It is important to notice that the conditions of relative stability brought about by these or other means, will be far longer duration than the process in which the ornaments are evolved. In most existing species the runaway process must have been already checked, and we should expect that the more extraordinary developments of sexual plumage are not due like most characters to a long and even course of evolutionary progress, but to sudden spurts of change.
Since Fisher's initial conceptual model of the 'runaway' process, Russell Lande  and Peter O'Donald  have provided detailed mathematical proofs that define the circumstances under which runaway sexual selection can take place. The reproductive success of an organism is measured by Sexual selection evolutionary force number of offspring left behind, and their quality or probable fitness.
Sexual preference creates a tendency towards assortative mating or homogamy. The general conditions of sexual discrimination appear to be 1 the acceptance of one mate precludes the effective acceptance of alternative mates, and 2 the rejection of an offer is followed by other offers, either certainly, or at such high chance that the risk of non-occurrence is smaller than the chance advantage to be gained by selecting a mate.
The conditions determining which sex becomes the more limited resource in Sexual selection evolutionary force have been hypothesized with the Bateman's principlewhich states that the sex which invests the most in producing offspring becomes a limiting resource over which the other sex competes, illustrated by the greater nutritional investment of an egg in a zygoteand the limited capacity of females to reproduce; for example, in humans, a woman can only Sexual selection evolutionary force birth every ten months, whereas a male can become a father numerous times.
The sciences of evolutionary psychologyhuman behavioural ecologyand sociobiology study the influence of sexual selection in humans. Darwin's ideas on sexual selection were met with scepticism by his contemporaries and not considered of great importance in the early 20th century, until in the s biologists decided to include sexual selection as a mode of natural selection.
Research in indicates that sexual selection, including mate choice"improves population health and protects against extinction, even in the face of genetic stress from high levels of inbreeding" and "ultimately dictates who gets to reproduce their genes into the next generation - so it's a widespread and very powerful evolutionary force.
Hamiltonholds that the fact that the male is able to until and through the age of reproduction with such a seemingly maladaptive trait is taken by the female to be a testament to his overall fitness.
Such handicaps might prove he is either free of or resistant to diseaseor that he possesses more speed or a greater physical strength that is used to combat the troubles brought on by the exaggerated trait. Zahavi's work spurred a re-examination of the Sexual selection evolutionary force, which has produced an ever-accelerating number of theories. InHamilton and Marlene Zuk introduced the "Bright Male" hypothesis, suggesting that male elaborations might serve as a marker of health, by exaggerating the effects of disease and deficiency.
InMichael Ryan and A. Rand, working with the tungara frogproposed the hypothesis of "Sensory Exploitation", where exaggerated male traits may provide a sensory stimulation that females find hard to resist. Rice have been added. In the late s, Janzen and Mary Willson, noting that male flowers are often larger than female flowers, expanded the field of sexual selection into plants.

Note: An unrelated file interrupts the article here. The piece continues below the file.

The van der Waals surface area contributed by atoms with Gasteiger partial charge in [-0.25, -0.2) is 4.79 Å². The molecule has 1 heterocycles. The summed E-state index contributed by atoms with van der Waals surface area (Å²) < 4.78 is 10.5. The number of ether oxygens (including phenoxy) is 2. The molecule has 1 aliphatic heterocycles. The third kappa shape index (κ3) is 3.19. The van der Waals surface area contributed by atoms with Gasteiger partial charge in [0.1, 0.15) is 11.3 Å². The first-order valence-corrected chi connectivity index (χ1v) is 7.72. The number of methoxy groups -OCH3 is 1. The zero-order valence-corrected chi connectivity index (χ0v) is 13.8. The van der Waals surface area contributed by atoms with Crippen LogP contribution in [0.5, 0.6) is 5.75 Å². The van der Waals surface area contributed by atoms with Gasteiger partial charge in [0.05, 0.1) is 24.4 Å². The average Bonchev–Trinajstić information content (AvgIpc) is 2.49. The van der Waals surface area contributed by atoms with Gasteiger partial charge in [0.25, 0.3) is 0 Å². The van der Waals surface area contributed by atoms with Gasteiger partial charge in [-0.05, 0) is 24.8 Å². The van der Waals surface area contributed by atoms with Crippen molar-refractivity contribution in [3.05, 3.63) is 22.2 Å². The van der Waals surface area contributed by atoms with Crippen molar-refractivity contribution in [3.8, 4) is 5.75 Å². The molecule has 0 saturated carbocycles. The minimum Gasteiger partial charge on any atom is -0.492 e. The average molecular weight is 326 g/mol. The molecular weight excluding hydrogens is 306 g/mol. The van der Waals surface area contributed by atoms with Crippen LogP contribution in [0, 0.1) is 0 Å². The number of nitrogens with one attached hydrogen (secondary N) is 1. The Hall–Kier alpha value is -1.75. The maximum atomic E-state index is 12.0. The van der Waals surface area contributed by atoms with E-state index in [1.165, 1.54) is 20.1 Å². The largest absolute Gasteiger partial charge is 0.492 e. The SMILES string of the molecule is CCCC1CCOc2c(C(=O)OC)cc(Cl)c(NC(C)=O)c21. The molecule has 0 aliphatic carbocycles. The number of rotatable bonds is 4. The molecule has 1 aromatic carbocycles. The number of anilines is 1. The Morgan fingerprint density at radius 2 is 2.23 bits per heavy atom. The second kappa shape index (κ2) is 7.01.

In the past few years, the field has exploded to include other areas of study, not all of which fit Darwin's definition of sexual selection. These include cuckoldrynuptial gifts, sperm competitioninfanticide especially in primatesphysical beautymating by subterfuge, species isolation mechanisms, male parental care, ambiparental "Sexual selection evolutionary force," mate location, polygamy, and homosexual rape in certain male animals.
Sexual conflict leads to an antagonistic co-evolution in which one sex tends to control the other, resulting Sexual selection evolutionary force a tug of war. Besides, the sexual propaganda theory only argued that mates were opportunistically lead, on the basis of various factors determining the choice such as phenotypic characteristics, apparent vigour of individuals, strength of mate signals, trophic resources, territoriality etc.
Several workers have brought attention to the fact that elaborated characters that ought to be costly in one way or another for their bearers e. One possible explanation for the apparent lack of costs is that "compensatory traits" have evolved in concert with the sexually selected traits.
Sexual selection may explain how certain characteristics such as feathers had distinct survival value at an early stage in their evolution. Geoffrey Miller proposes that sexual selection might have contributed by creating evolutionary modules such as Sexual selection evolutionary force feathers as sexual ornaments, at first.
Some have suggested that the feathers served as insulation, helping females incubate their eggs. But perhaps the feathers served as the kinds of sexual ornaments still common in most Sexual selection evolutionary force species, and especially in birds such as peacocks and birds-of-paradise today.
If proto-bird courtship displays combined displays of forelimb feathers with energetic jumps, then the transition from display to aerodynamic functions could have been relatively smooth. Sexual selection sometimes generates features that may help cause a species' extinction, as has been suggested  for the giant antlers of the Irish elk Megaloceros giganteus that became extinct in Pleistocene Europe.